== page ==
“Age is an issue of mind over matter. If you don’t mind, it does not matter.” — Mark Twain
Eva Lou Grimsley, “Coach Grizz”, will be best remembered as an unrelenting competitor at any and all games, a tenacious athlete, an avid sports fan, a legendary tennis coach, a fair and firm teacher, a fanatic for learning new information and so much more. Mom meant many things to many people. She was a loyal friend, an incredible grandmother, a lover of cats, a perfectionist, and a hard worker at anything she took on. She was a role model for her family, friends, neighbors, and the kids she taught/coached. Mom had extremely high standards for herself and expected the same from the people around her. And if you were unfortunate enough to get on her bad side, she could hold a grudge for years.
Eva Lou was born in a farmhouse in Zillah, WA. She had two older brothers pushing her to be tough, brave and fierce. Mom grew up during the Depression and all three kids had jobs at a young age to keep the household going. Eva Lou’s father passed when she was very young so there was no shirking your responsibility or else there would not be food on the table. Her mother was a teacher who instilled in her children a great respect for education. I think that is why Eva Lou became a teacher and a coach. She had faith that she could bring the best out of every child she taught. And she usually did.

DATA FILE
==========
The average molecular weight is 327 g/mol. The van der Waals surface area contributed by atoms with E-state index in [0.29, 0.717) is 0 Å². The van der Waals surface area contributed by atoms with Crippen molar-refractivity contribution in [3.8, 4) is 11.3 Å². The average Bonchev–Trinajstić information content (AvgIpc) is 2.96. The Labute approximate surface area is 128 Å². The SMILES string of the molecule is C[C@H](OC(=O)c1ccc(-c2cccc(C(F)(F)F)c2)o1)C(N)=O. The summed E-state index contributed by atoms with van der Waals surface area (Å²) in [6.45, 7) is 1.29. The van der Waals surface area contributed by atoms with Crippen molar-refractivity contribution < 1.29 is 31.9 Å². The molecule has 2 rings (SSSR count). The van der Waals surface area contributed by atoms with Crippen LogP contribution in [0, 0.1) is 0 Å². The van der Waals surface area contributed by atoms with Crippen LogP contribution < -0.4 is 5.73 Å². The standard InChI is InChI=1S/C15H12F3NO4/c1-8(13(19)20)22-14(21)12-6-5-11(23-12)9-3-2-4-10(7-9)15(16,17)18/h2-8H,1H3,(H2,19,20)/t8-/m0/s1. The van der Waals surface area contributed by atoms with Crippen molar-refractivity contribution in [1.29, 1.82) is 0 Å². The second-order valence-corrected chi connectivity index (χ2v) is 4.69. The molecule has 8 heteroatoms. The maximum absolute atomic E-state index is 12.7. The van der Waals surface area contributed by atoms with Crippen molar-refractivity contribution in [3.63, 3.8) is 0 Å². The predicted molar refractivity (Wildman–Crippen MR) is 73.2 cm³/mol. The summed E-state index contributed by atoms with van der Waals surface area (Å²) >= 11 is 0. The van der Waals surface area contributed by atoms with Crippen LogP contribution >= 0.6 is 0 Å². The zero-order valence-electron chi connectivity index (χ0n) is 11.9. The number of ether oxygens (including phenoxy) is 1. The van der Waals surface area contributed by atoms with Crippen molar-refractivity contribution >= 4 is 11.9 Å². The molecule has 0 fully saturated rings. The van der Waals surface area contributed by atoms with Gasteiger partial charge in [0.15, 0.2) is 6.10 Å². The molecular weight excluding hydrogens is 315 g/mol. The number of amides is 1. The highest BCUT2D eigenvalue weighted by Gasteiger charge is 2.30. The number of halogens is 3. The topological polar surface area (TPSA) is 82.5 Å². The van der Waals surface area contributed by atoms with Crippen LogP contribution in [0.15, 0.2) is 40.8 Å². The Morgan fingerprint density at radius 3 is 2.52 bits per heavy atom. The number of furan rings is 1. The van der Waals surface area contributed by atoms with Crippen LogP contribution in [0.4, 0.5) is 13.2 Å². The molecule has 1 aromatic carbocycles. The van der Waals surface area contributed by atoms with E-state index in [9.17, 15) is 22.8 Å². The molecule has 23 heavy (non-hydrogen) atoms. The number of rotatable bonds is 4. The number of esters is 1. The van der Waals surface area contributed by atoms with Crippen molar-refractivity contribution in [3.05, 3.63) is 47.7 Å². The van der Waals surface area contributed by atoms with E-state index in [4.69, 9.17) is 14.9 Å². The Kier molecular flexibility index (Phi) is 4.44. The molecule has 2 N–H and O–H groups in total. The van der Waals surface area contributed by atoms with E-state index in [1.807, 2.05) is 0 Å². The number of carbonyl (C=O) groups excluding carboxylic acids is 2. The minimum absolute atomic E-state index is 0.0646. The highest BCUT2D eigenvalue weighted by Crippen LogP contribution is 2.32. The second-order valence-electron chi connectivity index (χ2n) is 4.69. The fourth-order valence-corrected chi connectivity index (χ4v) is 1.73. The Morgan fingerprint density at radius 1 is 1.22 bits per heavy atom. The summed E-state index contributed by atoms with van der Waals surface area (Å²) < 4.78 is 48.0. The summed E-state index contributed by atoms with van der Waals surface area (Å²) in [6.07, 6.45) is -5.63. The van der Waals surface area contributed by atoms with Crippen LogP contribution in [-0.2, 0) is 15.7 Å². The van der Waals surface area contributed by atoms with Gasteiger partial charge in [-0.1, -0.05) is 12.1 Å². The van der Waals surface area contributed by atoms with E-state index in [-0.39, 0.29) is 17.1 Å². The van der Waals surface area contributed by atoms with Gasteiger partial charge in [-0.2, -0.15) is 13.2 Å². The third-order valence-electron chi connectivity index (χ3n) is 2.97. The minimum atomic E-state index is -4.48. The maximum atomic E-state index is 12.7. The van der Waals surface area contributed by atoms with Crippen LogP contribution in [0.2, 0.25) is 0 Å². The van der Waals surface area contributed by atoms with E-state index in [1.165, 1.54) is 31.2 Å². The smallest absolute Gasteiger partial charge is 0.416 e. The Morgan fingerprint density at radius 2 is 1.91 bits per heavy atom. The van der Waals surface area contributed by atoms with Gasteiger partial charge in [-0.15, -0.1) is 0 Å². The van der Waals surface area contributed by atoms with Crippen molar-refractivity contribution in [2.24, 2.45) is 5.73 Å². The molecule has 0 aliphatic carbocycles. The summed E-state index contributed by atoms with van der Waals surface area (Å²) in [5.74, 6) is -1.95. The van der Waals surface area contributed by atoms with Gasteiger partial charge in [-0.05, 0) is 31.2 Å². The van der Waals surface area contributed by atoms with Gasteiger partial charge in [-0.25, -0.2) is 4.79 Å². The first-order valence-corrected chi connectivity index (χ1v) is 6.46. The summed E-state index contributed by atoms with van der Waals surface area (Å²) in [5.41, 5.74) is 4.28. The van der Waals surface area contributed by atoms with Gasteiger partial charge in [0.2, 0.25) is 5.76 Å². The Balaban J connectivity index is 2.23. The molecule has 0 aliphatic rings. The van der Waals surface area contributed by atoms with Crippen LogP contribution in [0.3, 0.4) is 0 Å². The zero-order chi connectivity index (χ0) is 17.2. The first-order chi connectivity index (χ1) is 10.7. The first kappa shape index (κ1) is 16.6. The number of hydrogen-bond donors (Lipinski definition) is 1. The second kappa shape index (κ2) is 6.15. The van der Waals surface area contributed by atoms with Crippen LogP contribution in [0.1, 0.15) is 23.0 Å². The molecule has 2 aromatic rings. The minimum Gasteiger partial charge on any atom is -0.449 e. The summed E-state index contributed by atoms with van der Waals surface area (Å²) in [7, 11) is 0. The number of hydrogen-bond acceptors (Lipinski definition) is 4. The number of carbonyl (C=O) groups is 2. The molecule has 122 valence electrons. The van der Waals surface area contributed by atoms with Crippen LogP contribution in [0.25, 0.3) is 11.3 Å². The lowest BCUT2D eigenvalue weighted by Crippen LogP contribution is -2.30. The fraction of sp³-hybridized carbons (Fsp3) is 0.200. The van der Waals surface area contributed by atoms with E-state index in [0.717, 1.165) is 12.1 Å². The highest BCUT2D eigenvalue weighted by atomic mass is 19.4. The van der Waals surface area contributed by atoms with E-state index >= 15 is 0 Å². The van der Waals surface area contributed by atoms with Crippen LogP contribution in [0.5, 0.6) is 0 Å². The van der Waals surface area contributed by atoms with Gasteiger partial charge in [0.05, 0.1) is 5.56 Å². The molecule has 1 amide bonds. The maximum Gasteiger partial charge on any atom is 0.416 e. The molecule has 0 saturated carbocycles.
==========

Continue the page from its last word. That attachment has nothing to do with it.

Following in her brother’s footsteps, Eva Lou attended the University of Washington. I don’t know much about those years since Mom was not one to talk about herself. But I do know she was integral in getting the women’s field hockey team going and was recognized by the University of Washington for being a leader for women’s sports prior to the instigation of Title IX. Upon completion of school, Eva Lou returned to Yakima Valley to teach. She taught in the Valley for years, and that is where she met my dad, Floyd Grimsley. After marrying in 1967, Eva Lou and Floyd searched around the west side of the mountains until they ultimately settled on Vashon Island.
After moving to Vashon, they started building their dream home. While doing so, Mom and Dad lived in a tiny trailer with my grandmother, sister and three pets. Our home was finished enough to move into around 1970. As Mom would always tell me, that home was built with their blood, sweat and tears. She rarely wanted to leave the house and was proud to call it home. Anyone who visited would attest to the grounds looking like a park and the interior of the home being immaculate.
I like to think Mom left a legacy behind. To this day, people stop me and ask about Mom. They would have stories about her coaching them, their children, or their grandchildren. Mom made such an impact on her students and players; she would receive college graduation announcements, wedding invitations and birth announcements from kids she had not seen in years—even from people who were exchange students and lived on the other side of the world!
Mom touched many lives in her 89 years on this planet through 45 plus years of teaching and over 25 years of coaching. She will be missed by many.
A going-away party will be held on Sunday, August 25th, from 2 p.m. to 4 p.m., at 15019 119th Ave S.W. Please bring a plate of cookies.